The Famous Barbadian Cricketers

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You can­not go any­where in Bar­ba­dos, and even the Caribbean for that mat­ter, and not feel the pas­sion we have for Cricket. Bar­ba­dos has always had a renowned rep­u­ta­tion for pro­duc­ing stel­lar crick­eters. His­tor­i­cally, Bar­ba­di­ans have played a great role in West Indies cricket as well as inter­na­tion­ally. Select from the list to learn more about some of these great players. Let’s exploce The Famous Barbadian Cricketers below.

The Famous Barbadian Cricketers

Desmond Leo Haynes

Born on Feb­ru­ary 15, 1956, Desmond Haynes is with­out a doubt one of Bar­ba­dos, great­est con­tri­bu­tions to the West Indies Team. He is known as one of the finest open­ing bats­men in the his­tory of cricket. Grow­ing up, it was quickly realised that he had tremen­dous apti­tude for the sport. He started play­ing for the Bar­ba­dos cricket team in 1976 at a young 20 years, and it was only 2 years later in Feb­ru­ary 1978 that he had his One Day Inter­na­tional debut for the West Indies. This is once of The Famous Barbadian Cricketers.
At this One Day, Haynes bat­ted a notable 148 off 136balls the high­est ever score for a One Day Inter­na­tional debut and the high­est ever score at the Re creation Ground in a One Day Inter­na­tional. His records still stand to this day. The 1980s saw him form a for­mi­da­ble part­ner ship with fe ­low West Indies open­ing bats­man, Gor­don Greenidge.

The Famous Barbadian Cricketers

Cuth­bert Gor­den Greenidge

Gor­don Greenidge was born on May 1, 1951 in Bar­ba­dos where there was a love, zeal and pas­sion for cricket. He later moved to Read­ing, UK in 1965 with his par­ents, and quickly became a mid­dle order bats­man for his school, Sut­ton Sec­ondary School. Admit­tedly a lousy fielder, in the begin­ning, Greenidge admits that he was only inter­ested in bat­ting. He realised that he quickly needed to mas­ter this side of cricket in order to progress in the game.
He took to run­ning the streets of Southamp­ton past mid­night in an effort to get fit­ter. This cer­tainly paid of, as Greenidge is ranked as one of crickets best field­ers in the world. With his increased suc­cesses and per­sonal achieve­ments, it soon became quite clear that Gor­den Greenidge was Test mate­r­ial. After some spec­u­la­tion on whether he would go on to play for Eng land, or the West Indies. He later chose the West Indies cit­ing the need “to see what cricket was like back home and to try my luck” Between the two of them they made 16 cen tury stands, four in excess of 200 and a com­bined total of 6482 runs the high­est total for a bat­ting part­ner­ship in Test cricket history.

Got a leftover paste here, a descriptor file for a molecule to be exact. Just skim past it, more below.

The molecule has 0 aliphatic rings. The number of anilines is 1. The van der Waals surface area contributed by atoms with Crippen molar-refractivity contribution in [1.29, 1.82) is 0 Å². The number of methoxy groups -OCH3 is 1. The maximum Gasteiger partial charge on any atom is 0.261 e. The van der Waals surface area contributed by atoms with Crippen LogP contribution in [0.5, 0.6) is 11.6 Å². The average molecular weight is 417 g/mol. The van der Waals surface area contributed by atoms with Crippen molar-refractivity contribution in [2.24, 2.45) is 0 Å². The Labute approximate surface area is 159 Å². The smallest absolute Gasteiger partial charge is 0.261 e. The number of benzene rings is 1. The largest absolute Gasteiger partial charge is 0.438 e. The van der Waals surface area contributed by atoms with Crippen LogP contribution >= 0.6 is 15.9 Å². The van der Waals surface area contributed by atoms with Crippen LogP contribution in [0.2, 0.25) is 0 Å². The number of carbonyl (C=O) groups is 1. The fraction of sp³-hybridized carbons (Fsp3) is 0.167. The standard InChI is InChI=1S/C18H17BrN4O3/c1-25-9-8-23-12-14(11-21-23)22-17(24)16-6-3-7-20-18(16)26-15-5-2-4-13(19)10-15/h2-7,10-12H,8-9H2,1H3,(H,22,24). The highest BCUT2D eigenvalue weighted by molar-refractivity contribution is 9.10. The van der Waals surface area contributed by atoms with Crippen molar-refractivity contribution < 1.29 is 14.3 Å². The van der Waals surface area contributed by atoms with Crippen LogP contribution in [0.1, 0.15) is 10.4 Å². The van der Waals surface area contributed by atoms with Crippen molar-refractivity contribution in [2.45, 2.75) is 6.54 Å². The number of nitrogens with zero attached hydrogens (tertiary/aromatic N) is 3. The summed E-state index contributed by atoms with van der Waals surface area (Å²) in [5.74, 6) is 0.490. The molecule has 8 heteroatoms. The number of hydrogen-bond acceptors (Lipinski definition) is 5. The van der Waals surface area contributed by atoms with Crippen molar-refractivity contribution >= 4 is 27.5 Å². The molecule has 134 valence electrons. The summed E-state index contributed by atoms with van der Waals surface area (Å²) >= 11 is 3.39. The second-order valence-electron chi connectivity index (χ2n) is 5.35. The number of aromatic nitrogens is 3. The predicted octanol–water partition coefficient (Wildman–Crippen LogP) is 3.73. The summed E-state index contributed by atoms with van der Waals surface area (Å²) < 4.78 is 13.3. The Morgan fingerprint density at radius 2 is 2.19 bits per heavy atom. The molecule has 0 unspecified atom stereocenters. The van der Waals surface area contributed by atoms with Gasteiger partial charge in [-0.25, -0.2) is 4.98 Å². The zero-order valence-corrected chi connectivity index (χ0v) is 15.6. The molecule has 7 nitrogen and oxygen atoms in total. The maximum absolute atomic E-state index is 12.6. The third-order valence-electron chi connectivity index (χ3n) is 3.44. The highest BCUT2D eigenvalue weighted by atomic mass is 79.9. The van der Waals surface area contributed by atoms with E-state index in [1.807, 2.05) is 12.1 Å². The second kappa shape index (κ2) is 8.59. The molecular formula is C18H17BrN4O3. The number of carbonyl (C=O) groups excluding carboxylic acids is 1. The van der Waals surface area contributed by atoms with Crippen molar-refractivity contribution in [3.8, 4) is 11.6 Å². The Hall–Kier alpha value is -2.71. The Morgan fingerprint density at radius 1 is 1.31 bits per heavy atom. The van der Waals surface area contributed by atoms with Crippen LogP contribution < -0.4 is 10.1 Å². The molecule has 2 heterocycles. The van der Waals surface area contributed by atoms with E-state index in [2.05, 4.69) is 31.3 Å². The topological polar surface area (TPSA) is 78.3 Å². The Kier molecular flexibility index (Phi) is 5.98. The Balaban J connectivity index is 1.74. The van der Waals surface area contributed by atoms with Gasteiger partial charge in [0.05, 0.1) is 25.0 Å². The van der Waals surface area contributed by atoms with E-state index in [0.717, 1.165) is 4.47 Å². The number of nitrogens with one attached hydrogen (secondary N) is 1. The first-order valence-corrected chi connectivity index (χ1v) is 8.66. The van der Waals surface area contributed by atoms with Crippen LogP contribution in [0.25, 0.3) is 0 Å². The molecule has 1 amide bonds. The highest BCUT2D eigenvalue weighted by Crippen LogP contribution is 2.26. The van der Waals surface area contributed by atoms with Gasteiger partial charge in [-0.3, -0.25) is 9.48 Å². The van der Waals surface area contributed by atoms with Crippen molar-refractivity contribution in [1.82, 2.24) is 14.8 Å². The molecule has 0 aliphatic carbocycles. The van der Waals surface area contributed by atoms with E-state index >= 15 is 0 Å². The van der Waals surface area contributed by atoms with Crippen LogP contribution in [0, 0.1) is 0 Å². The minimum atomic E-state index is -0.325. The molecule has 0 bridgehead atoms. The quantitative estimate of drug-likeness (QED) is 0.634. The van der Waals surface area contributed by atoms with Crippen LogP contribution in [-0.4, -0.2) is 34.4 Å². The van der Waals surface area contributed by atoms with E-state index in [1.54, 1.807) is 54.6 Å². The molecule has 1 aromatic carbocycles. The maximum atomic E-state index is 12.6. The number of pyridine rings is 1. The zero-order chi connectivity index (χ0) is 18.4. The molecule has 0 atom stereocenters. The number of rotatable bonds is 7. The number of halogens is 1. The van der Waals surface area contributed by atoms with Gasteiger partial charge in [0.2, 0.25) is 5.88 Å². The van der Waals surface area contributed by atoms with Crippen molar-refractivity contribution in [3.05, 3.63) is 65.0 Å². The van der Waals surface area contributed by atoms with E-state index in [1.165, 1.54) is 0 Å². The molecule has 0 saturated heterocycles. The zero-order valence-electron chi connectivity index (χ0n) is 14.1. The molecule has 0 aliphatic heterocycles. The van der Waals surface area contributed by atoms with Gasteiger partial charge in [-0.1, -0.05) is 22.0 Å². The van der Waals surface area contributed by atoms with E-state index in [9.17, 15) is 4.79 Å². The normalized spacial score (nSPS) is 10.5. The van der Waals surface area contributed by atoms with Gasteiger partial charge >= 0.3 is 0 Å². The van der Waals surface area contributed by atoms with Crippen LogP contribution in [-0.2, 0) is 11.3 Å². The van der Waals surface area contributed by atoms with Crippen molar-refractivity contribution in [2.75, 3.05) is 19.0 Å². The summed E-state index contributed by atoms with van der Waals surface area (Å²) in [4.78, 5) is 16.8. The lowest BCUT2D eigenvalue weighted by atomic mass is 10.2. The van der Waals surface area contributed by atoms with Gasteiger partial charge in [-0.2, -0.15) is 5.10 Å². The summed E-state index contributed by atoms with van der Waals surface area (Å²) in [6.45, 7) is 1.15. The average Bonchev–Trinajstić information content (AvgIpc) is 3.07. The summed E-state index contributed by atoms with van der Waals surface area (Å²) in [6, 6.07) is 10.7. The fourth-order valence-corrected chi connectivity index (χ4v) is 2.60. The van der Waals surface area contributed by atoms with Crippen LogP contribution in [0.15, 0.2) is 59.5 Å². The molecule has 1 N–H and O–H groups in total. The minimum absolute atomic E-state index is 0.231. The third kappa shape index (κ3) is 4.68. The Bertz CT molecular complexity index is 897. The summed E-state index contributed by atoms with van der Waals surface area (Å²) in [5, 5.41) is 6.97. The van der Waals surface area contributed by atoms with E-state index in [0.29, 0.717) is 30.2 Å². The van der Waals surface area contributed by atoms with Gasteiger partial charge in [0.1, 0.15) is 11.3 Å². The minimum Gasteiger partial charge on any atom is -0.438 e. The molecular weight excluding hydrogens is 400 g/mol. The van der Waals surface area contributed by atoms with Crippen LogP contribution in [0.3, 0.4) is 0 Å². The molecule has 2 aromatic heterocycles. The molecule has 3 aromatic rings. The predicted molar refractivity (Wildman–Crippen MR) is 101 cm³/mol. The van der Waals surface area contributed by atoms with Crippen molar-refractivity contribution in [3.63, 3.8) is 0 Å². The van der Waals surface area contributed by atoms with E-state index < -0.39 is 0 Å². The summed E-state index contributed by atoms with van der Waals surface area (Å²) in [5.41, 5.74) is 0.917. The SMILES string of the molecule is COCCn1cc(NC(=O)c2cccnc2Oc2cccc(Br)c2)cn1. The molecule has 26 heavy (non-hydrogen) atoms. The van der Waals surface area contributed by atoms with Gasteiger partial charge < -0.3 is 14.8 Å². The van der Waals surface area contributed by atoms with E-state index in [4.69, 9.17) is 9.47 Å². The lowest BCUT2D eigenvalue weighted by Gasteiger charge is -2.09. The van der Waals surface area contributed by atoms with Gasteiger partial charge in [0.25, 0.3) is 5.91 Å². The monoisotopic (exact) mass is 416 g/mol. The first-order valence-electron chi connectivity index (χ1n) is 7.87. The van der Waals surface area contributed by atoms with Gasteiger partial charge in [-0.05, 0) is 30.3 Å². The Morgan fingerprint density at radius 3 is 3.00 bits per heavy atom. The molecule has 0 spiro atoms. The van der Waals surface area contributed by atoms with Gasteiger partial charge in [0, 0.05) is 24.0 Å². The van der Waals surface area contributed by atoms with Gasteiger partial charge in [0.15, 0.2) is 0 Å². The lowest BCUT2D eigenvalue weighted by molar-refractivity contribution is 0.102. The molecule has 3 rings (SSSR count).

Sir Frank Mor­timer Maglinne Worrell

Sir Frank Wor­rell is famously known for two notable life­time achieve ments he was the first black cap­tain of the West Indies cricket team, and he was the only bats­man to have been involved in two 500-run part­ner­ships in first-class cricket. Born August 1, 1929, Wor­rell made his West Indies debut as a player in 1947 to 1948 ver­sus the Eng­land team of Gubby Allen, barely miss­ing a cen­tury on this debut. Around this period, cricket was always cap­tained by a white man.
Wor­rell smashed these colour bar­ri­ers, largely thanks to a cam­paign run by the then edi­tor of The Nation news­pa­per in Trinidad, C. L. R. James. Evi­dence of Worrells human­ity and com­radery was shown when on Feb­ru­ary 3 1962, Nari Con­trac­tor, the cap­tain of the tour­ing Indian team, received a seri­ous career ending head injury from a bouncer bowled by West Indies fast bowler Char­lie Grif­fith. Wor­rell was the first player from both sides who vol­un­teered to give blood in a bid to save Nari’s life. This day is remem­bered by the state of West Ben­gal in India as Sir Frank Wor­rell Day, where every year on this day the Cricket Asso­ci­a­tion of Ben­gal organ­ises a blood dona­tion drive.

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Ever­ton DeCourcy Weekes

Born on Feb­ru­ary 26 1925, Ever­ton Weekes later went on to become one of the great 3Ws, who utterly dom­i­nated West Indies Cricket in the 50s. The 3Ws (Sir Frank Wor­rell, Sir Clyde Wal­cott and Sir Ever­ton Weekes) all were born within sev­en­teen months of each other, and within one mile of the famed Kens ing­ton Oval. Inci­den­tally, all three Ws were friends.
The term 3Ws was first coined by a British jour­nal­ist dur­ing the 1950West Indian tour of Eng­land when the trio cer­tainly made quite an impres­sion. In hon our of this amaz­ing trio, the Uni­ver­sity of the West Indies in Bar­ba­dos has a 3Ws Oval, with a 3Ws Mon­u­ment bear­ing the bust of the three leg­ends directlyopposite.

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